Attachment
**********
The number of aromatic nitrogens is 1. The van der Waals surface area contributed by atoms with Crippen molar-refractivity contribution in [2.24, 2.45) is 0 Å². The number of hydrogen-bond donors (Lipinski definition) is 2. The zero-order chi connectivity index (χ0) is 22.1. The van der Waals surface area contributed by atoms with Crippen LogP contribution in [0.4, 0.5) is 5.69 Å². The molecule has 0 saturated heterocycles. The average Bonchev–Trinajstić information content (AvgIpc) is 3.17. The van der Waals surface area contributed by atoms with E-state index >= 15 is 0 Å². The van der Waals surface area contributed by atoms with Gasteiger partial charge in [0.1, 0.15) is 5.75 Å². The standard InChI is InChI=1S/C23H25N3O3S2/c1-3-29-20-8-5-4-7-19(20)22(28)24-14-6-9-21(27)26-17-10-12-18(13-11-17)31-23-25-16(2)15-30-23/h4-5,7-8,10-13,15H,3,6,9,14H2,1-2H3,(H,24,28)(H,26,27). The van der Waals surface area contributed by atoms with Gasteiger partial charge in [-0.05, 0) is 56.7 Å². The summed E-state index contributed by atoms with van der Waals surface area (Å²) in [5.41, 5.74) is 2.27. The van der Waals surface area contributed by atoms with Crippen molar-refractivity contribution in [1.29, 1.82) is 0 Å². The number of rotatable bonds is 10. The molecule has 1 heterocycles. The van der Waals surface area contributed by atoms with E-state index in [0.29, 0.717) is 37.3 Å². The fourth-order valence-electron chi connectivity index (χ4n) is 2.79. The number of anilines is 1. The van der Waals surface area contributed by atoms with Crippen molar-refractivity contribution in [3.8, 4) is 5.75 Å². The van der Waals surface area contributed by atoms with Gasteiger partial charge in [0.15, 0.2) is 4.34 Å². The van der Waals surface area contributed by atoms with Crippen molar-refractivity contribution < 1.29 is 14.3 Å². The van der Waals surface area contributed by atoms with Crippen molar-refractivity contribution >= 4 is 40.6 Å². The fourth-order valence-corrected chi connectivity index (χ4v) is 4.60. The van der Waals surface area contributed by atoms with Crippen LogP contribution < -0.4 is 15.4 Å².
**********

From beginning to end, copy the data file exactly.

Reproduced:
The number of aromatic nitrogens is 1. The van der Waals surface area contributed by atoms with Crippen molar-refractivity contribution in [2.24, 2.45) is 0 Å². The number of hydrogen-bond donors (Lipinski definition) is 2. The zero-order chi connectivity index (χ0) is 22.1. The van der Waals surface area contributed by atoms with Crippen LogP contribution in [0.4, 0.5) is 5.69 Å². The molecule has 0 saturated heterocycles. The average Bonchev–Trinajstić information content (AvgIpc) is 3.17. The van der Waals surface area contributed by atoms with E-state index >= 15 is 0 Å². The van der Waals surface area contributed by atoms with Gasteiger partial charge in [0.1, 0.15) is 5.75 Å². The standard InChI is InChI=1S/C23H25N3O3S2/c1-3-29-20-8-5-4-7-19(20)22(28)24-14-6-9-21(27)26-17-10-12-18(13-11-17)31-23-25-16(2)15-30-23/h4-5,7-8,10-13,15H,3,6,9,14H2,1-2H3,(H,24,28)(H,26,27). The van der Waals surface area contributed by atoms with Gasteiger partial charge in [-0.05, 0) is 56.7 Å². The summed E-state index contributed by atoms with van der Waals surface area (Å²) in [5.41, 5.74) is 2.27. The van der Waals surface area contributed by atoms with Crippen molar-refractivity contribution in [1.29, 1.82) is 0 Å². The number of rotatable bonds is 10. The molecule has 1 heterocycles. The van der Waals surface area contributed by atoms with E-state index in [0.29, 0.717) is 37.3 Å². The fourth-order valence-electron chi connectivity index (χ4n) is 2.79. The number of anilines is 1. The van der Waals surface area contributed by atoms with Crippen molar-refractivity contribution in [3.8, 4) is 5.75 Å². The van der Waals surface area contributed by atoms with Gasteiger partial charge in [0.15, 0.2) is 4.34 Å². The van der Waals surface area contributed by atoms with Crippen molar-refractivity contribution < 1.29 is 14.3 Å². The van der Waals surface area contributed by atoms with Crippen molar-refractivity contribution >= 4 is 40.6 Å². The fourth-order valence-corrected chi connectivity index (χ4v) is 4.60. The van der Waals surface area contributed by atoms with Crippen LogP contribution < -0.4 is 15.4 Å².